The manufacturer of a brand-name drug can sell the drug for up to 20 years. After that, other drugmakers can create generic versions. This competition in the market can lead to lower costs for generics. And because generics have the same active ingredients as brand-name drugs, they don’t need to be studied again. This can also lead to lower generic costs.

If you take Qulipta long term, you may be able to lower your costs in the following ways:

Look into getting a 90-day supply of your medication. You may be able to get a 90-day supply of Qulipta if approved by your insurance company. This could reduce your number of trips to the pharmacy and help lower the cost of Qulipta. If you’re interested in getting a 90-day supply of this drug, talk with your doctor, pharmacist, or insurance provider.

Use a mail-order pharmacy to get your medication. Using a mail-order pharmacy might help lower your cost for Qulipta. Plus, you could get your medication without leaving home. Some Medicare plans may help cover the cost of mail-order drugs. You may also be able to get a 90-day supply of the drug through mail order.

If you don’t have health insurance, talk with your doctor or pharmacist. They might be able to suggest online pharmacy options that could work for you.

If you need help covering the cost of Qulipta or understanding your insurance, check out these websites:

On these sites, you can find insurance information, details on drug assistance programs, and links to savings cards and other services.

If you have insurance, you may be eligible for a cost savings through a program called Qulipta Complete. If you don’t have insurance coverage, you may be able to get Qulipta at no cost through the myAbbvie Assist program.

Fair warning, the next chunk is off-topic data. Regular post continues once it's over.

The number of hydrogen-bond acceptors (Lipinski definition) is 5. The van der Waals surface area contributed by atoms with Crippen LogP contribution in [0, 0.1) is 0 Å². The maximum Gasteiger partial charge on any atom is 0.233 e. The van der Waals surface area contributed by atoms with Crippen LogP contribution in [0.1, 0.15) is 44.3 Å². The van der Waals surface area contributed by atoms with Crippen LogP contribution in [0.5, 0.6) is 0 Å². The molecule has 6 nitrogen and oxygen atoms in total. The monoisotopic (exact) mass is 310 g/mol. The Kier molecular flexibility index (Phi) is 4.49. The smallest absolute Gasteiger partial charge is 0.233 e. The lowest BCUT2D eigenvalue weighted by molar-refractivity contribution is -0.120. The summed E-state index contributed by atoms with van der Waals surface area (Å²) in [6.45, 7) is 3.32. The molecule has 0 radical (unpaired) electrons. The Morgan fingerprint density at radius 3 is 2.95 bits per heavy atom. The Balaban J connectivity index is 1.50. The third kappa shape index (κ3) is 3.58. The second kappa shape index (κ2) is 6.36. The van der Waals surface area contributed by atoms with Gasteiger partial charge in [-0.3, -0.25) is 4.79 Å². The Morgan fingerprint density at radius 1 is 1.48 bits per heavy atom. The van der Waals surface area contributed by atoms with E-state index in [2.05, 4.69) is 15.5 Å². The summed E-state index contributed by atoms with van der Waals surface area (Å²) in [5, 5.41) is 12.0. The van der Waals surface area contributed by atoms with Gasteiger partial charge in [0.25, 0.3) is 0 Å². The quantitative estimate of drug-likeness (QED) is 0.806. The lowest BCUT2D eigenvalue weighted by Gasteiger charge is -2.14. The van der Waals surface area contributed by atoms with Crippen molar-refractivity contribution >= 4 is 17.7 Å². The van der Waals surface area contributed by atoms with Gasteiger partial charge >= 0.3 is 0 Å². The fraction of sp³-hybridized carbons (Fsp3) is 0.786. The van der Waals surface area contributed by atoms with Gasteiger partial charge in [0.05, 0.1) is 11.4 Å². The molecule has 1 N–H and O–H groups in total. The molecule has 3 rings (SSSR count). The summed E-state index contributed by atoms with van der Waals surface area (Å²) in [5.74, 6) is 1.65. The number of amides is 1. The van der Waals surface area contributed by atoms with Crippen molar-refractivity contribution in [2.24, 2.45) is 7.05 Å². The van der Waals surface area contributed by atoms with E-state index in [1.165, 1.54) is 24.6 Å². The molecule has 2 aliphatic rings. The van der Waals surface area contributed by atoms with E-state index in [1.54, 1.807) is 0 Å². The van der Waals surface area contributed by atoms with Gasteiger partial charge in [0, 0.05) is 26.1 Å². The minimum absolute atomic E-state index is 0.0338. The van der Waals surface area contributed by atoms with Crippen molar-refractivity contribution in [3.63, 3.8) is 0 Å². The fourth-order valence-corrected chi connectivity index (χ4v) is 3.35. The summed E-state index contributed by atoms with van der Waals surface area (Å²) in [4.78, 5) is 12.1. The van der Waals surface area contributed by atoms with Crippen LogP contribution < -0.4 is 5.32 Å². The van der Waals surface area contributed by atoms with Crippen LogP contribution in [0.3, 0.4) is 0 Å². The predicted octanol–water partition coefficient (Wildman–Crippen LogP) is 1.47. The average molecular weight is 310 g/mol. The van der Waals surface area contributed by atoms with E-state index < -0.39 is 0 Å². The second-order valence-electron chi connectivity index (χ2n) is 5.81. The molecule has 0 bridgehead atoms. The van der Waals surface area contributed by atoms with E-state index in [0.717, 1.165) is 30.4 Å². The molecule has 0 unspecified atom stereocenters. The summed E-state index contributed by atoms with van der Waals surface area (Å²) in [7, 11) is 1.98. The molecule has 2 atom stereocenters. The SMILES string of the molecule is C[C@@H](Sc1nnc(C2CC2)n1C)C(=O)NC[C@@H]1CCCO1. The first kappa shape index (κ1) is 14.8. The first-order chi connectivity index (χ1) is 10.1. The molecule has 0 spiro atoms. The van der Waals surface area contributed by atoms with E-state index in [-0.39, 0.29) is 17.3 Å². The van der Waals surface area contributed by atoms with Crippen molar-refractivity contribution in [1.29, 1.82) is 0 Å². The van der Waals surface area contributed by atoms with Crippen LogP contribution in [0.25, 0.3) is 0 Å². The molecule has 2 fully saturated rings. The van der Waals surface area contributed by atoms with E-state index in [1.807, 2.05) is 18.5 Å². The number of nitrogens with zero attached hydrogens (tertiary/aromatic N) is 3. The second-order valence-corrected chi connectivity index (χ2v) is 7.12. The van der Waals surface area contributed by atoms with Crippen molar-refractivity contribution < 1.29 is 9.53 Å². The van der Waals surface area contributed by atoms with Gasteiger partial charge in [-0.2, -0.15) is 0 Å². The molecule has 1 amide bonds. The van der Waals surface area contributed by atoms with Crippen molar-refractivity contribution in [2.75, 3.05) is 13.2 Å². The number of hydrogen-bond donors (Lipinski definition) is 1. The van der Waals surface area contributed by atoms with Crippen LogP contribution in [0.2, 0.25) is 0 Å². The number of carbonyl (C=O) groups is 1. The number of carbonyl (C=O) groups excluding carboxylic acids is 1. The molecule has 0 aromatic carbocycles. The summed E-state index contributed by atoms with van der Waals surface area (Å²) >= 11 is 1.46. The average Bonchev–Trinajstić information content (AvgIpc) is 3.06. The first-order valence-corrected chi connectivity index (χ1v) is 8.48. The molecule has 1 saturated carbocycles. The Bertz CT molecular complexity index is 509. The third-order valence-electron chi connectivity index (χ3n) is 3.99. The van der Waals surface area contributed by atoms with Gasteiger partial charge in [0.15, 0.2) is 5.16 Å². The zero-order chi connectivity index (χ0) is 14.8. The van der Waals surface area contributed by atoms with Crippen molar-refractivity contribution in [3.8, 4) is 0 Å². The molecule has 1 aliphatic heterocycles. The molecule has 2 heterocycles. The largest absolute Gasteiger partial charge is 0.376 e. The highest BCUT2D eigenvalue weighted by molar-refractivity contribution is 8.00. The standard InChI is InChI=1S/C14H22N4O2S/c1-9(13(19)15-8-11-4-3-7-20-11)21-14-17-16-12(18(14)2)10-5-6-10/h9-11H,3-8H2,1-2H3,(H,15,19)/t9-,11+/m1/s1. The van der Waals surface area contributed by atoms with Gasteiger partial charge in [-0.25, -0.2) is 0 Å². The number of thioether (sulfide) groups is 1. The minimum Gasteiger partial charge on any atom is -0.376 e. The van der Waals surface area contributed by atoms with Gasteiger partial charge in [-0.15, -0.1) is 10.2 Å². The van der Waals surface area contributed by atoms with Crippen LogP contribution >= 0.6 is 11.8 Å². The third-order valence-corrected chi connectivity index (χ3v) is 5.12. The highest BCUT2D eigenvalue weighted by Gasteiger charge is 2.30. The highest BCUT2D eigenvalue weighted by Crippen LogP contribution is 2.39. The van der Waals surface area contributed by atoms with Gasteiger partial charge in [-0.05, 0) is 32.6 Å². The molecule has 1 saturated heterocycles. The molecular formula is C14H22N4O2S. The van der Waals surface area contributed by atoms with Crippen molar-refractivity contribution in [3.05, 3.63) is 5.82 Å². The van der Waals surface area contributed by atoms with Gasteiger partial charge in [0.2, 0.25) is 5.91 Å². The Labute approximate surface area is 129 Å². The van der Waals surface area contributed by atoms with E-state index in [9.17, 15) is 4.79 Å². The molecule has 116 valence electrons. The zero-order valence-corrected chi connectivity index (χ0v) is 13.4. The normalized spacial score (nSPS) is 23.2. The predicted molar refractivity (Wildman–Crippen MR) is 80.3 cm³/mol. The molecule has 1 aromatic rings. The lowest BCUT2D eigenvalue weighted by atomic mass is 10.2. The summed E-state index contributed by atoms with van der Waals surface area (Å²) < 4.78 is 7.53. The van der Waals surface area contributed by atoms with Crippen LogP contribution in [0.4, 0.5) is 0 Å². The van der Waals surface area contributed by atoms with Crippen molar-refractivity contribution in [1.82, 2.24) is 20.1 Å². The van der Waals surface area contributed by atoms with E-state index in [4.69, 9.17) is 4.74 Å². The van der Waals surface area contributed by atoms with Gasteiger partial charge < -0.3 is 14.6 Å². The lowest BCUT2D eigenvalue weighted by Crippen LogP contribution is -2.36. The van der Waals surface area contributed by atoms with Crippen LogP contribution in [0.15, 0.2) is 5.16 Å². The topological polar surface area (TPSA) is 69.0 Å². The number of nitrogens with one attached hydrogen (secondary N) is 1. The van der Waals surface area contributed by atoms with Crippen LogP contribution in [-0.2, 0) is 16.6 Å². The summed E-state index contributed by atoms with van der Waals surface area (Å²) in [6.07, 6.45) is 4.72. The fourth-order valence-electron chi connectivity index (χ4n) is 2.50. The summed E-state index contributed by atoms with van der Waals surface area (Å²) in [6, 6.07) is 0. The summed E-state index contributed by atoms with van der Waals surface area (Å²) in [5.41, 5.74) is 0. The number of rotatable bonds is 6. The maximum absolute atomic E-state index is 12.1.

Your doctor or pharmacist may also have suggestions for saving on the cost of Qulipta.

If you still have questions about the cost of Qulipta, talk with your doctor or pharmacist. They may be able to give you a better idea of what you’ll pay for this drug. But if you have health insurance, you’ll need to talk with your insurance provider to learn the actual cost you’d pay for Qulipta.

Examples of questions you may want to ask your doctor or insurance provider include:

  • Does the quantity of Qulipta tablets I’m prescribed affect how much I’ll pay?
  • Will my dosage of Qulipta affect the cost?
  • Are there other less expensive drugs that help prevent migraine attacks from episodic migraine?

To learn more about Qulipta, see these articles:

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Disclaimer: Healthline has made every effort to make certain that all information is factually correct, comprehensive, and up to date. However, this article should not be used as a substitute for the knowledge and expertise of a licensed healthcare professional. You should always consult your doctor or another healthcare professional before taking any medication. The drug information contained herein is subject to change and is not intended to cover all possible uses, directions, precautions, warnings, drug interactions, allergic reactions, or adverse effects. The absence of warnings or other information for a given drug does not indicate that the drug or drug combination is safe, effective, or appropriate for all patients or all specific uses.